"Count on us, father," said Chavez as he embraced Jose Virtuoso, the Jesuit priest behind the unique neighborhood organization, as the two stood before a cheering crowd. "We're going to work with you in this project, with the help of God and this united people."
At a neighborhood center, the president studied maps of the ravine with a team of architects and urban planners working on the project.
"We should send people from here to other places where people are just laying in hammocks, being lazy, waiting for someone else to solve their problems," Chavez told project organizers. "This is a project that should be multiplied."
At the end of his tour of the neighborhood, Chavez stood on a platform surrounded by government ministers and military officials, and praised the neighborhood group. "Where there is social organization, we are ready and willing to confront whatever comes our way. I like this project because it's built on community organization," the president said.
Chavez, a charismatic populist who has wide support among Venezuela's poor, said reconstruction efforts in many communities affected by December's disaster were set back by "a lack of participation. The people want to participate but no one will let them." He compared the situation to a woman at a party whom no one will invite to dance. "For a long time, no one has asked the people to dance," Chavez said. "Well, we are going to dance with the people, and a very close dance it will be, as it should be. We're going to dance closely together."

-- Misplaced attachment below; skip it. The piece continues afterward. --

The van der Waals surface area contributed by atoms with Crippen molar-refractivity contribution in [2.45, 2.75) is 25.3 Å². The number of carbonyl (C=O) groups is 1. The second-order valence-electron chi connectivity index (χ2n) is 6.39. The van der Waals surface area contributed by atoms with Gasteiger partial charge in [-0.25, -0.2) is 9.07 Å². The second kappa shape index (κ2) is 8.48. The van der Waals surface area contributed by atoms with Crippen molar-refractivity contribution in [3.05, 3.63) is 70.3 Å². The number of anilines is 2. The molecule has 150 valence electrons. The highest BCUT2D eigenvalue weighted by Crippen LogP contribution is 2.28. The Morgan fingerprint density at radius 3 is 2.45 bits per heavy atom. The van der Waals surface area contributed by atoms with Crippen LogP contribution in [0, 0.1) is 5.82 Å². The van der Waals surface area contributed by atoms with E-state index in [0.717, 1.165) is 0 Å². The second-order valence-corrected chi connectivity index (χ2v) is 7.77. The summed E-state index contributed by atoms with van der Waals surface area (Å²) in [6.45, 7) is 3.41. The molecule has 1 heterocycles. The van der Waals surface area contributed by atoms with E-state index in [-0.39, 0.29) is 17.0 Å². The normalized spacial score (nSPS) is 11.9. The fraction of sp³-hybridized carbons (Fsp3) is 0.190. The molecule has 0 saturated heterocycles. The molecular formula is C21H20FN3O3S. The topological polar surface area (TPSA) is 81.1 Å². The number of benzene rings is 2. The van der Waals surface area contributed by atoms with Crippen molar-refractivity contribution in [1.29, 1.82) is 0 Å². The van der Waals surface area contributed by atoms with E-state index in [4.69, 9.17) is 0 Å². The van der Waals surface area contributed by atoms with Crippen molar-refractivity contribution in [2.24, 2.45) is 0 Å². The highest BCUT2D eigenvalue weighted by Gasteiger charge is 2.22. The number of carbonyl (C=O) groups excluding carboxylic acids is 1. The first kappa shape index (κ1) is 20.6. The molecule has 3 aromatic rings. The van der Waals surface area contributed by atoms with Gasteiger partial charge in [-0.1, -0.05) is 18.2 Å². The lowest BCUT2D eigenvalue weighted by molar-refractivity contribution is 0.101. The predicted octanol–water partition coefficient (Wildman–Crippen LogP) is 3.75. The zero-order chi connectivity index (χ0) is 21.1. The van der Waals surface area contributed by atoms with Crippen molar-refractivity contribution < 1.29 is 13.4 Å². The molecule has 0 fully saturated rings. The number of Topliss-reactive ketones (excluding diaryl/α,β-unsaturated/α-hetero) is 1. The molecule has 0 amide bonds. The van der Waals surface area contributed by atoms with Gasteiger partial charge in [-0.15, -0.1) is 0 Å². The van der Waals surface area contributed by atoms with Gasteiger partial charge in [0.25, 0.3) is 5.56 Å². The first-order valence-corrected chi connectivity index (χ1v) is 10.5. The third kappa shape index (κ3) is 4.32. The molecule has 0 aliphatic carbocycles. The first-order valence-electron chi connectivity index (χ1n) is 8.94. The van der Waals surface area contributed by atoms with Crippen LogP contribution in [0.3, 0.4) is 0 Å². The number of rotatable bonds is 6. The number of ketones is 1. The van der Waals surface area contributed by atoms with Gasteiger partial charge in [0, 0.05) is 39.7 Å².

Chavez, a former army colonel who led an unsuccessful coup attempt in 1992, enjoys wide support among Venezuela's poor. They like his promises to reform inefficient and corrupt public institutions and improve the lives of the poor majority of Venezuela's 25 million people. Yet the country's economic elites and many political observers worry that Chavez is accruing too much power.
In Carmen de Uria, Carlos Garcia spent Sunday with his brothers trying to dig out a pick-up truck of his that he believes can be salvaged from the mud. "What saved us is that Chavez was in charge," Garcia said. "If [former President Rafael] Caldera had still been in office, we'd all be dying of hunger and thirst out here."
Paul Jeffrey is visiting Venezuela as the ACT-Church World Service Press Officer.